I believe it is important for worship leaders to think deeply about theology, leadership, vision, sociology, and as a result, I am grateful for several things about Dr. Marti’s work. First, he clearly states and reiterates frequently “music is never simply acoustic.” Because of his expertise in sociology, Marti thoroughly highlights the sociological aspects involved in corporate musical worship. These are important for us as worship leaders to consider. I believe wholeheartedly that the interaction between worship team members is more important than the music itself. Secondly, Marti clearly states that no one knows “what manner of worship is best for stimulating and accelerating racial and ethnic diversity in churches.” Absolutely. There is no one-size-fits-all method or approach to multicultural worship. Each congregation and combination of cultures is unique. Thirdly, Marti also makes a great point that music does not affect everyone from a specific race or culture in the same way. In my work to help churches transition from monocultural to multicultural as it relates to worship, I encourage a relational and dialogical approach. For example, recently, as I facilitated a dialogue among the members of a “Worship Renewal” team of a small congregation, it was totally surprising to a white member of the team that one of the black participants did not like gospel music, but preferred CCM. It is important that we not generalize, though it is extremely difficult, maybe even impossible to avoid completely.
On that note…I have been encouraged to think about myself and where I fall in Marti’s quadrants of “Philosophies of Music Guiding Music Selection” (Table 6.1). I found this to be quite frustrating. It was easy for me to recognize myself as someone with High Racial Awareness and High Musical Variety. Last week, I led worship at a Sudanese church, completely in Arabic. The week before that I led in English, Spanish, Creole, Swahili, French, Yoruba, and American Sign Language. I have a classical music degree. I am bi-cultural myself as a former missionary kid. I interact daily with people from different cultures than my own, and have frequent discussions on culture and its effects on individuals and society. So, according to Marti’s table, I am a “Pluralist.” However, I do not adopt musical styles based on my “notions of race” as Marti asserts. I adopt them based on friendship, relationship, dialogue, and sharing. As I meet believers from other cultures, I ask them to share songs with me that they find particularly worshipful. I ask them why they connect with these songs. And, I learn their songs and they become a part of who I am. Marti states, “Pluralists firmly believe every racial-ethnic group has a style of music best suited to them.” I disagree. I wholeheartedly believe that every individual has a style (or more than one!) of music that I would call their “heart music”…this stirs them on an emotional level. I believe you can develop new “heart music” and that this is not something that has to be (or even should be) static throughout one’s life. I am a living example of this. Right now, if I were to choose a musical style that expresses my heart to the Lord, it would be a toss up between Black Gospel and Christian “bhajans” (devotional songs) in Hindi. You can’t tell by looking at someone what kind of music will connect with their heart. This is one reason that relationship, dialogue, and cross-cultural collaboration are vital to inform and inspire corporate multicultural worship expression. And on that note, let’s dialogue!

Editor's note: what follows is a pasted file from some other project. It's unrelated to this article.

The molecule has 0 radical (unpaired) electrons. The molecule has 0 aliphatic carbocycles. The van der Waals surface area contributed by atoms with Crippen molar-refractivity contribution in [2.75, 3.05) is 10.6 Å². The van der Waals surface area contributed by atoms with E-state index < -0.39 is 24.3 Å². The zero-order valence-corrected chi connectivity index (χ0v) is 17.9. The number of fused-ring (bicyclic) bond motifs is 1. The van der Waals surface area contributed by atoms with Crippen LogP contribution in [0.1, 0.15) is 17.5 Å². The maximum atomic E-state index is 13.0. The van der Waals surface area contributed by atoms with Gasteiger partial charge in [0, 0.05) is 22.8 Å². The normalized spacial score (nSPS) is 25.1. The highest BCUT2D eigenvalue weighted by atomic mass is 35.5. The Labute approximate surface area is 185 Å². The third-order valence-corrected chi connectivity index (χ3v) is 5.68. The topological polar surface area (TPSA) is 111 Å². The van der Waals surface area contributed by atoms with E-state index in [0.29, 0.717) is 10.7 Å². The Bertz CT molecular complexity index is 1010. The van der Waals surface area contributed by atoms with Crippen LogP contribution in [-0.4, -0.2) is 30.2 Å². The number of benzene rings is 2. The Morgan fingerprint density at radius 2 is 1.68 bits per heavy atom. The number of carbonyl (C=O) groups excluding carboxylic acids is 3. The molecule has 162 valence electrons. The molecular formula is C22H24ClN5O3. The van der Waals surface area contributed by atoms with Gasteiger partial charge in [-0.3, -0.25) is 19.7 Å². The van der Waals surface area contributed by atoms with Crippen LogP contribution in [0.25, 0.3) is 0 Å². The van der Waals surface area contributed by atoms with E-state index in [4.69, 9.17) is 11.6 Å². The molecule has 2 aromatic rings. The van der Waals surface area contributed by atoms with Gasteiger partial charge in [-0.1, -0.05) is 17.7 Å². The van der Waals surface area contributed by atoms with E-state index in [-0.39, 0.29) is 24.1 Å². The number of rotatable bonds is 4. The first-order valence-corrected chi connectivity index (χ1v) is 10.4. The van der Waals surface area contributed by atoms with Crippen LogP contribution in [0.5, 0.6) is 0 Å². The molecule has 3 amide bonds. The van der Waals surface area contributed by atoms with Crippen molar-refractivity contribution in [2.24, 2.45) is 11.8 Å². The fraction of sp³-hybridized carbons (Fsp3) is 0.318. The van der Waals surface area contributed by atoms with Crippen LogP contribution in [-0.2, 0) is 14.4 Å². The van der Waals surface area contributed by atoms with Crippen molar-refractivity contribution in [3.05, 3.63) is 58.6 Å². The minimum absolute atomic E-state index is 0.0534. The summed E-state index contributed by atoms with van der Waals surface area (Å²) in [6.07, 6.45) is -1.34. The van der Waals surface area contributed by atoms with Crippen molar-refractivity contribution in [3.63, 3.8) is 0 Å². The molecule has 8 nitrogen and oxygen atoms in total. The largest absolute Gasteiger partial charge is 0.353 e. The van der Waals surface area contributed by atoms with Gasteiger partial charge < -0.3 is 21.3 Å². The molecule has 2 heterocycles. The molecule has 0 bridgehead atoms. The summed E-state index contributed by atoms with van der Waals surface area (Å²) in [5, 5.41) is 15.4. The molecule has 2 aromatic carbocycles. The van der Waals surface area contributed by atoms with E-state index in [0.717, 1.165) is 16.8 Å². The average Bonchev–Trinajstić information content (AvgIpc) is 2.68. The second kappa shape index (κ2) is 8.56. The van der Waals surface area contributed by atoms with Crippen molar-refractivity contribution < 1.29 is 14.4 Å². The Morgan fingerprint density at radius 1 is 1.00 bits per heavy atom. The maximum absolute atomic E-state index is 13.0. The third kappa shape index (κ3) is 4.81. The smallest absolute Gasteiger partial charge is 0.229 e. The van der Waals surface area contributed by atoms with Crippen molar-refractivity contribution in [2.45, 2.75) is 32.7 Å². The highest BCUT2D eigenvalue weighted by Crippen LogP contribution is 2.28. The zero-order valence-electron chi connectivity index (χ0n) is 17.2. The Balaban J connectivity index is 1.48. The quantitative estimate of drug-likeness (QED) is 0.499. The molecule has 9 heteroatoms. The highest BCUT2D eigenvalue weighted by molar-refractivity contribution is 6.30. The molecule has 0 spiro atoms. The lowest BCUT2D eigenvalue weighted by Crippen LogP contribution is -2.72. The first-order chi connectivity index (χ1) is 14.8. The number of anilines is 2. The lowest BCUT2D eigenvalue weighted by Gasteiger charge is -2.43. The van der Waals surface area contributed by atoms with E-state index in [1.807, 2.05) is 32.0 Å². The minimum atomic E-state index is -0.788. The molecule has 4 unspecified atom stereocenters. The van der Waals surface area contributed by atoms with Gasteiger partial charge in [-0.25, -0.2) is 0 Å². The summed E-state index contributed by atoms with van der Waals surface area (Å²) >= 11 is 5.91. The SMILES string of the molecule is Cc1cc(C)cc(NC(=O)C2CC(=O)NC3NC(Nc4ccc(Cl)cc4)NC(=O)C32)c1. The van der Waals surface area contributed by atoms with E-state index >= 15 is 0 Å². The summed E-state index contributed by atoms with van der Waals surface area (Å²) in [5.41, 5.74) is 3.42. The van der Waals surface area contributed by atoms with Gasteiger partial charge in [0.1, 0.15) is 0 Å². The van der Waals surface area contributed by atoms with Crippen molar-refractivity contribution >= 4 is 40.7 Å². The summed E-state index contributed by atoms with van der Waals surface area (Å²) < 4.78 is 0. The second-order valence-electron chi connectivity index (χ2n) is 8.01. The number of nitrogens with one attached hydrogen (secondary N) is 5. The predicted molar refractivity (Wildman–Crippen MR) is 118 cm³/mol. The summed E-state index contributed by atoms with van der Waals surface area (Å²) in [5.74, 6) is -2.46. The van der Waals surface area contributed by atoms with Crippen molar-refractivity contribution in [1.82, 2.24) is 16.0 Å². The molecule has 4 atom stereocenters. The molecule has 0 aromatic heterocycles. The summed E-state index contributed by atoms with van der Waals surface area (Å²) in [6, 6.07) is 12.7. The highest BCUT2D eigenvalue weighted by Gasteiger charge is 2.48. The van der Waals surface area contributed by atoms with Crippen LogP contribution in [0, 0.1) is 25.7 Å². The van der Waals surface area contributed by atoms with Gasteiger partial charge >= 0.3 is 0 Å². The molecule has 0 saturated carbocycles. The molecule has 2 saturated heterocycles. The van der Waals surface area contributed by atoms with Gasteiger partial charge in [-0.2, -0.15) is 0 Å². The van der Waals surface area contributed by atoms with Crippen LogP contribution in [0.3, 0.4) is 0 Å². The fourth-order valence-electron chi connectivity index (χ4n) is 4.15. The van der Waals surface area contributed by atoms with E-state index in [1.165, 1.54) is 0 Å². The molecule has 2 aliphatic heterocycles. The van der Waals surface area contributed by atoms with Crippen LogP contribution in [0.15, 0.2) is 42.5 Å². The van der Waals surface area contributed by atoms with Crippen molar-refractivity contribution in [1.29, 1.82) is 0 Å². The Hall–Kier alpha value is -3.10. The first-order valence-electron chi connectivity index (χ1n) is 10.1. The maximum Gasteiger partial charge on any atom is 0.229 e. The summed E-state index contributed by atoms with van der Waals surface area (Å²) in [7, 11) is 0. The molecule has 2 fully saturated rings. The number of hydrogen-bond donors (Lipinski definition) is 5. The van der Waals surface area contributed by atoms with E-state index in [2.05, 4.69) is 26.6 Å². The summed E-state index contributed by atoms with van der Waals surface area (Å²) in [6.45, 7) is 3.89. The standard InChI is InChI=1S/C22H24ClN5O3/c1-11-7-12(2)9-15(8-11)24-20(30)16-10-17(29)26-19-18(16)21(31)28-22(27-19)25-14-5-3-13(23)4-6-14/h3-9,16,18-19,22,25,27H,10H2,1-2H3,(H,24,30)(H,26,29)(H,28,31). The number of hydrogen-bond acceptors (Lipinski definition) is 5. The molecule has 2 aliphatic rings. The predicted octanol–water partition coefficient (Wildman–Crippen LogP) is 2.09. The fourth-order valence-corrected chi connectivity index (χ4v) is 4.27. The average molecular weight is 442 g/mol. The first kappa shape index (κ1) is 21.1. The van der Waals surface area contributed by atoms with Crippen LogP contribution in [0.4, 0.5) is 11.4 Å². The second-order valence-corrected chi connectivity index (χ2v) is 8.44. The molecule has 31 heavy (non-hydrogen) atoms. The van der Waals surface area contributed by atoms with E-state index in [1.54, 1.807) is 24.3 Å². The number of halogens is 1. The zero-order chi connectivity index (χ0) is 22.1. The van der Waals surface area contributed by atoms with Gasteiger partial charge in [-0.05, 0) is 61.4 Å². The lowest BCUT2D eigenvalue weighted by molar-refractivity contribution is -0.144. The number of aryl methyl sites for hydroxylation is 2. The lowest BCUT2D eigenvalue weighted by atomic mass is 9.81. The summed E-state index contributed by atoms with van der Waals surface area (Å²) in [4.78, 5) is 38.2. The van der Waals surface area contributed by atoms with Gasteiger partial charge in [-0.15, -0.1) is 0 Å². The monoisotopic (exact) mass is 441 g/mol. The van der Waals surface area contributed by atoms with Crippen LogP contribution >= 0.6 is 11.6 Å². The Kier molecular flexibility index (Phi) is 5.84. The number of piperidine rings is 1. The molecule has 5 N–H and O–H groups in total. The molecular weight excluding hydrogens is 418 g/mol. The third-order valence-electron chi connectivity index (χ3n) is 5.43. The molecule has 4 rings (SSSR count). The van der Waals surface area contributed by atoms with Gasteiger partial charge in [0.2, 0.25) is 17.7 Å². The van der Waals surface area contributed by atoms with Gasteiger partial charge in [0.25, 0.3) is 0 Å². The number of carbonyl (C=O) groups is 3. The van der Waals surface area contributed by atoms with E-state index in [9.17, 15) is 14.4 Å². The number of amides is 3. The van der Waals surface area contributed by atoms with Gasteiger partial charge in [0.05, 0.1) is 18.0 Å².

Josh Davis is the founder of PROSKUNEO MINISTRIES, INC., a non-denominational, international ministry that exists for the purpose of bringing the nations together in worship.
As a worship leader, I was encouraged to see that someone had written a book within the last year or two that centered primarily around the topic of multicultural worship music. Worship Across the Racial Divide is a thoughtful and well-researched resource and I could see this book becoming a valuable resource for college and university programs that offer degree programs in Worship Music Ministry. The book gives a wonderful history of worship music in the church and addresses the importance of music in different cultures. I particularly enjoyed reading the chapter entitled African Americans as the Icon of “True Worship”.